Environment and Justice

Human-environment relations in Asia, Africa and the Middle East are changing at an ever-increasing pace. Previously ‘remote’ spaces and ‘inaccessible’ natural substances are being rendered accessible for global markets by new technologies and infrastructures. With this access comes new modes of production, consumption, and living that, in turn, bring long-lasting pollution. At the same time, the effects of anthropogenic climate change are transforming agricultural, pastoral and maritime practices. The projects of the research unit Environment and Justice examine these changes from both contemporary and historical perspectives. Through case studies drawn from the region, these projects seek to answer three key questions: How have local actors been acting and reacting to such transformations, and how have they been evaluating them? To what extent have they been discussing shifting human-environmental relations in terms of justice/injustice, or other related alternative concepts? What analytic concepts should we use to properly describe the relations between environmental change, social differences, and political hierarchies in these regions?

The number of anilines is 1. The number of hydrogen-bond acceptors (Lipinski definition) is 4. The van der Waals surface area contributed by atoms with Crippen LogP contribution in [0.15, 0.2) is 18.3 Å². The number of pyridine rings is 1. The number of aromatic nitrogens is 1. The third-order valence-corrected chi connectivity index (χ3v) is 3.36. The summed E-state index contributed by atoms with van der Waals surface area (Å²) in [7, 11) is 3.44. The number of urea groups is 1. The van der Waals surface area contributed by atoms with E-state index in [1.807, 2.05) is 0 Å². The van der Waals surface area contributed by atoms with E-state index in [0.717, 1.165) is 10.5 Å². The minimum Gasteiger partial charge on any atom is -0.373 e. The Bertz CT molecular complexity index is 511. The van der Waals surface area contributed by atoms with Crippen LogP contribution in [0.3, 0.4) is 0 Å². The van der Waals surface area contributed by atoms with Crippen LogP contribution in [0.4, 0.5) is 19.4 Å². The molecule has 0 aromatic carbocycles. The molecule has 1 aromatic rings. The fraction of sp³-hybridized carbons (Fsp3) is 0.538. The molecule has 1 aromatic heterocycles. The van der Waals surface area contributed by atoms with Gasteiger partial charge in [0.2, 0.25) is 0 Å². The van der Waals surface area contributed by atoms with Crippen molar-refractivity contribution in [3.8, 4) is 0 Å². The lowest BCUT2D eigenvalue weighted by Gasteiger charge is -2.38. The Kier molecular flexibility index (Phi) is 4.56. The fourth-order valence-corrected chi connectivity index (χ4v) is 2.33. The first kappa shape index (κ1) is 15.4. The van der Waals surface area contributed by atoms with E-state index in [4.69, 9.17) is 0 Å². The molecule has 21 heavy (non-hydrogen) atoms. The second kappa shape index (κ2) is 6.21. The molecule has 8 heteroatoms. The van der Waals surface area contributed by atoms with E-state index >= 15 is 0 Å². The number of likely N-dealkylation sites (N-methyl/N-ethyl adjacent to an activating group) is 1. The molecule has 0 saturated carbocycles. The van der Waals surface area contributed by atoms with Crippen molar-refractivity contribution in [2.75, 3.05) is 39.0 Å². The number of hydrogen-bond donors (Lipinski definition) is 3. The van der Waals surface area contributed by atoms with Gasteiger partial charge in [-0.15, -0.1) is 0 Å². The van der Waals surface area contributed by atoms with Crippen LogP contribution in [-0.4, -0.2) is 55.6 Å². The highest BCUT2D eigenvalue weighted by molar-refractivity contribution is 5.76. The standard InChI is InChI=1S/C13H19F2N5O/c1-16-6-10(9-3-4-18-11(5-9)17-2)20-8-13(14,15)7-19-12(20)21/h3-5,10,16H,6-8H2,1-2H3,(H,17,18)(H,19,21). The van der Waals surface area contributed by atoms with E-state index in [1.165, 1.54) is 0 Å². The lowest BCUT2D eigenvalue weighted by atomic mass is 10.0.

Research Projects

PD Dr. Katharina Lange

(Re)valuations of Land in Kurdistan-Iraq

Dr. Jacob Nerenberg

Debating Extraction: Plural Visions of Infrastructure in Papua, Indonesia

Dr. Nikolaos Olma

Precarious Half-Lives: Co-habiting with Radiation and Ignorance in Mailuu-Suu, Kyrgyzstan

Dr. Steven Serels

The History of Poverty in the Southern Red Sea Region (DFG)

Dr. Claudia Ghrawi

Damascus 1946-1963: From the Reinvented City to the Populist Authoritarian State

Lisa Jöris

At Home in Aleppo. Experiences and Memories (BMBF)

Lotte Knote

A Feminist Political Ecology of Seaweed Farming: Gendered Livelihood Strategies in Aquaculture in the Western Indian Ocean

Talha Çiçek

The Stubborn Mobility: Nomads and the Political Agency, 1920-2018' (AvH)